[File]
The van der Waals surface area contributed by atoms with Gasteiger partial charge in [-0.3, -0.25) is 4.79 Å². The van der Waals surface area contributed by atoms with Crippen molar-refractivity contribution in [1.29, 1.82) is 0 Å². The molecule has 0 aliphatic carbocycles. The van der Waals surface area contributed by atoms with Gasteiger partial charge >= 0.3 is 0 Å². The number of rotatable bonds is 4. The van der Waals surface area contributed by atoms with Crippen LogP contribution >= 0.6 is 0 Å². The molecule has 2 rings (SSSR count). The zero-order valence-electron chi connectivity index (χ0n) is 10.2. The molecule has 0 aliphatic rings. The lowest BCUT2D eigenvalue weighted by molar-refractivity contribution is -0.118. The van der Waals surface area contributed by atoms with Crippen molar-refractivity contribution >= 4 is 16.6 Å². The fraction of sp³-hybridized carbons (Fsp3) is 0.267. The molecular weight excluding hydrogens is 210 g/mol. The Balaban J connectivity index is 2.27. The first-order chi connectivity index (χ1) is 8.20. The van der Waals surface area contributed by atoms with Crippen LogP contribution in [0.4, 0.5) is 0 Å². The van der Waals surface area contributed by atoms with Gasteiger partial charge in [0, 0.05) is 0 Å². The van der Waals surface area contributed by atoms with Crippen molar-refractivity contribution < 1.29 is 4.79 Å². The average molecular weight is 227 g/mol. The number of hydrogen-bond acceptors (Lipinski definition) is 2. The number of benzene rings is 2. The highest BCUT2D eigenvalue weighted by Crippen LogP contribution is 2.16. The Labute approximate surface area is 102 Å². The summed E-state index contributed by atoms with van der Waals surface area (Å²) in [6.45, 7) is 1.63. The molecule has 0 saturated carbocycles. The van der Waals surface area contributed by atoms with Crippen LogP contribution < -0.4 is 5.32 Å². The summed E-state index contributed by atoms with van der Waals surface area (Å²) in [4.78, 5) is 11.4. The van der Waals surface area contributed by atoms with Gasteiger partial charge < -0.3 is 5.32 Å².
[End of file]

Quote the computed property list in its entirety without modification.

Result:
The van der Waals surface area contributed by atoms with Gasteiger partial charge in [-0.3, -0.25) is 4.79 Å². The van der Waals surface area contributed by atoms with Crippen molar-refractivity contribution in [1.29, 1.82) is 0 Å². The molecule has 0 aliphatic carbocycles. The van der Waals surface area contributed by atoms with Gasteiger partial charge >= 0.3 is 0 Å². The number of rotatable bonds is 4. The van der Waals surface area contributed by atoms with Crippen LogP contribution >= 0.6 is 0 Å². The molecule has 2 rings (SSSR count). The zero-order valence-electron chi connectivity index (χ0n) is 10.2. The molecule has 0 aliphatic rings. The lowest BCUT2D eigenvalue weighted by molar-refractivity contribution is -0.118. The van der Waals surface area contributed by atoms with Crippen molar-refractivity contribution >= 4 is 16.6 Å². The fraction of sp³-hybridized carbons (Fsp3) is 0.267. The molecular weight excluding hydrogens is 210 g/mol. The Balaban J connectivity index is 2.27. The first-order chi connectivity index (χ1) is 8.20. The van der Waals surface area contributed by atoms with Crippen LogP contribution in [0.4, 0.5) is 0 Å². The van der Waals surface area contributed by atoms with Gasteiger partial charge in [0, 0.05) is 0 Å². The van der Waals surface area contributed by atoms with Crippen molar-refractivity contribution < 1.29 is 4.79 Å². The average molecular weight is 227 g/mol. The number of hydrogen-bond acceptors (Lipinski definition) is 2. The number of benzene rings is 2. The highest BCUT2D eigenvalue weighted by Crippen LogP contribution is 2.16. The Labute approximate surface area is 102 Å². The summed E-state index contributed by atoms with van der Waals surface area (Å²) in [6.45, 7) is 1.63. The molecule has 0 saturated carbocycles. The van der Waals surface area contributed by atoms with Crippen LogP contribution < -0.4 is 5.32 Å². The summed E-state index contributed by atoms with van der Waals surface area (Å²) in [4.78, 5) is 11.4. The van der Waals surface area contributed by atoms with Gasteiger partial charge < -0.3 is 5.32 Å².